sometimes, it's not hard to figure out what the problem may be.
It took a friend I play hockey with to point out the metaphysical piece of toilet paper trailing on my shoe: in some circumstances, I have the capacity to be a petulant bully. I honestly had no idea, and it got me thinking: perhaps I’m perpetrating a whole bunch of anti-social behaviours I don’t know about that demand correction.
So I reached out to some of my closest friends, asking them to share one bad thing about me. Being my friends and knowing me well, I figured they would have informed opinions based on long experience as well as personal judgment. I assured them they could be honest and forthright knowing I wouldn’t get offended, but to make it easier for them to share (and for me to hear it) I also asked them to say one good thing. Here’s how they responded:
Chris is a man who boasts many interests, and chief among them is himself. Chris is a man who boasts many interests, and chief among them is himself. I have oft been regaled long into the night as he holds forth lustily and at length on the subject of said self, regardless of the level of interest exhibited by his captive audience. That said, his is a condition common to many men of a certain age who have yet to meet the sacrifices required by fatherhood. The good news is that he’s an exellent sport and I know he will take this on the chin.
That’s from Guy, a friend who backs up his loyalty with action. He’s also blunt and preternaturally critical, so I knew I could count on him to give me something truly cutting. Guy did not disappoint. I’ve always thought I’ve been somewhat circumspect when it comes to discussing the topic of me, but I can admit I’m wrong…either that, or Guy is just sick of hanging out with me. Either way, it was excellent criticism, and exactly the kind for which I’m looking.
Good thing: Seemingly unfiltered. Like, you always show yourself to be exactly who you are, which makes you fun to be around because it comes from such an honest place that is so sincere & genuine, it feels special to be a part of it – we always know a visit with Chris will be one of our favorites of the year.
Bad thing: You don’t always listen, including to yourself.
That’s from my friends Katie and Colby, a married couple so cute you just want to throw them both off the roof of a skyscraper. They need to give themselves more credit for making me feel safe enough to be myself. As for their criticism…I think perhaps an inability to listen goes hand-in-hand with a penchant for talking about oneself at length, as Guy suggests I do. The most charismatic people on earth are great listeners (it’s been said that Bill Clinton listened so well he could make you feel like the only person in the room), so this is sage advice. I’m not sure if by suggesting that I don’t listen to myself that I’m talking bullshit (“Just listen to yourself!”) but Katie and Colby would be neither so mean nor so obtuse, so it’s probably something else…I hope.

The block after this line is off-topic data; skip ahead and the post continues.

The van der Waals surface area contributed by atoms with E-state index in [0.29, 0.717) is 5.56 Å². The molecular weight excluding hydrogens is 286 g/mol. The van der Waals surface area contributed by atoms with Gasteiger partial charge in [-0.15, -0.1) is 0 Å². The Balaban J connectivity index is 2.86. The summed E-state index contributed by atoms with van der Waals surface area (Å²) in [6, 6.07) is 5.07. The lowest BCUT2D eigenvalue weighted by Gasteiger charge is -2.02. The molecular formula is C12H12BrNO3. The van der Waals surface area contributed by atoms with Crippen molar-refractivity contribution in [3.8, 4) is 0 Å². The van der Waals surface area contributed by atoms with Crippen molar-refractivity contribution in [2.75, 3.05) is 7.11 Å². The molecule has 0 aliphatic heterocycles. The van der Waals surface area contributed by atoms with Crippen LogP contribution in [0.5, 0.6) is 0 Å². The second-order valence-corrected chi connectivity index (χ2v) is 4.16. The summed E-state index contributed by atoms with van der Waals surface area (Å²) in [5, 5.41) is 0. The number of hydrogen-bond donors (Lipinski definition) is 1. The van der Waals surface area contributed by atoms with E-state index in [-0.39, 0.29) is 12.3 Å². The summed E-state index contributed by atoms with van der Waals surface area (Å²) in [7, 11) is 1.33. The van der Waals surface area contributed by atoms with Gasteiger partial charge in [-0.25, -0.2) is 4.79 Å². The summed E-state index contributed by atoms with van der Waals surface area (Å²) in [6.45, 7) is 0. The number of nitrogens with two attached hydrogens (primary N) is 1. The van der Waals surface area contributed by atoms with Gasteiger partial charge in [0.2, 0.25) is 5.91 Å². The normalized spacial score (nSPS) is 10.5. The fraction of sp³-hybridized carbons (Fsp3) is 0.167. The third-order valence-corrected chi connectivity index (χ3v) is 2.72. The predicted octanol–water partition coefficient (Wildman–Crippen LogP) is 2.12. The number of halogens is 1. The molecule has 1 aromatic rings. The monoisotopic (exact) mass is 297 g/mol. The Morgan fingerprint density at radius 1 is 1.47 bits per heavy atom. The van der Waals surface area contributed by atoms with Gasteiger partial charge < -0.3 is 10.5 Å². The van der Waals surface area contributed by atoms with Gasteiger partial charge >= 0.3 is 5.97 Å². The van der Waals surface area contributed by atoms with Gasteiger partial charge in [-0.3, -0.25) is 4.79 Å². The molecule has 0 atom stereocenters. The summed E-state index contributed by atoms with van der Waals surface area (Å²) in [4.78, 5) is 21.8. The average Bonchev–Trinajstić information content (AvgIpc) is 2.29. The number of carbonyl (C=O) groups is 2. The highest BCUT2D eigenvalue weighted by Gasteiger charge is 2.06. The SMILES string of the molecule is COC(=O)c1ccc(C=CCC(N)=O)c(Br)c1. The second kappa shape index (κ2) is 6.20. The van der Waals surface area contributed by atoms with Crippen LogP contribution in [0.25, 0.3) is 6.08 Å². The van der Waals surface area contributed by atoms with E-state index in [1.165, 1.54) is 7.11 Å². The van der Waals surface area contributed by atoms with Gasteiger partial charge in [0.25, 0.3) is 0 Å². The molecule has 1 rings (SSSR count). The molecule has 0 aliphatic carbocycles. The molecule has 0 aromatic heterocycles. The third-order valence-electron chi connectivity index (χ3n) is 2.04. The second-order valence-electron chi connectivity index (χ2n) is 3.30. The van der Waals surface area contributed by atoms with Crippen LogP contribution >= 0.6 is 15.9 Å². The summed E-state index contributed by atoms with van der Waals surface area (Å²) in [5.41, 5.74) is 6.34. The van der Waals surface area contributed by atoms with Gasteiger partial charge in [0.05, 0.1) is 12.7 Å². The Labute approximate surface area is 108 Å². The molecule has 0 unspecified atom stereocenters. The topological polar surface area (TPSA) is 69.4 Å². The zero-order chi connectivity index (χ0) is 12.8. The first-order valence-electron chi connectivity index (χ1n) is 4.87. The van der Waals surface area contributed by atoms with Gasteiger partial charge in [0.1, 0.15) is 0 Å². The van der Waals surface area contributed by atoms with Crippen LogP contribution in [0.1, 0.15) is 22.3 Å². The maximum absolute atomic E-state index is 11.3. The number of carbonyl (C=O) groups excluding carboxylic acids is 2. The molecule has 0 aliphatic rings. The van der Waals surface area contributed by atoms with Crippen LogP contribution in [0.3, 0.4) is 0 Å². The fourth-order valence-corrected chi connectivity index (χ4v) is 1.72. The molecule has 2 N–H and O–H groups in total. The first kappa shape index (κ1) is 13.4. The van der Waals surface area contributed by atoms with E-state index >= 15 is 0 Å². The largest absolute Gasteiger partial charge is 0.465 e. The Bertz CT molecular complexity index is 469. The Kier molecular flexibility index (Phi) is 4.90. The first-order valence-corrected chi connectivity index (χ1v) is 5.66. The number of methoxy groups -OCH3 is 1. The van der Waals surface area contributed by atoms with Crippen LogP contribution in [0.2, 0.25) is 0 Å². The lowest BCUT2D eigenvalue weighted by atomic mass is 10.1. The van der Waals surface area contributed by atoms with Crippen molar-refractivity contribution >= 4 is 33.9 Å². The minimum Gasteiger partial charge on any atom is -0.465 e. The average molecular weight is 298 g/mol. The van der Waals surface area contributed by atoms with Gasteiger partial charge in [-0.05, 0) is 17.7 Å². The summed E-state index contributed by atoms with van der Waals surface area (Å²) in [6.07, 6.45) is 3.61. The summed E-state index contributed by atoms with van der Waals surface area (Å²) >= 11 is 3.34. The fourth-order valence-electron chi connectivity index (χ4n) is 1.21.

Good thing: You are a totally non-judgmental person.
Bad Thing: You try too hard. You get a little pretentious, or you name drop or put on a show, and it comes across as phoney. Stop being afraid to just be yourself.
That last one was courtesy of my friend Catherine. It seems to contradict what Katie and Colby are saying, although its perhaps more a matter of me “putting on the dog” for someone with whom I want to either work or date. It’s troublesome to think I’m giving the exact opposite impression of what I want them to have, but at least now I know why I’m still single at my age and can barely find work.
Good thing: Amazing speaker/story teller. You always hold the attention of the people you’re talking to and deliver so well. One of the most thoughtful, entertaining people I know.
Bad thing: Overly intense on first impressions. You outshine too quickly with your character and delivery and it turns off some people. Perhaps slow it down and allow the meek to open up a bit before going full tilt. Ease them into a full Nelson.
Ease them into a full Nelson.
Yikes! Intense on first impressions…suddenly I think I’m coming across as Ted Bundy after he’s drank a case of Red Bull. However, I love my friend Peter’s ability to soften his criticism, as though I’m so interesting it’s just…TOO!…MUCH!! Nonetheless he’s right. I’m prone to filling the gaps left in conversations by others, gaps that perhaps should be filled by someone else.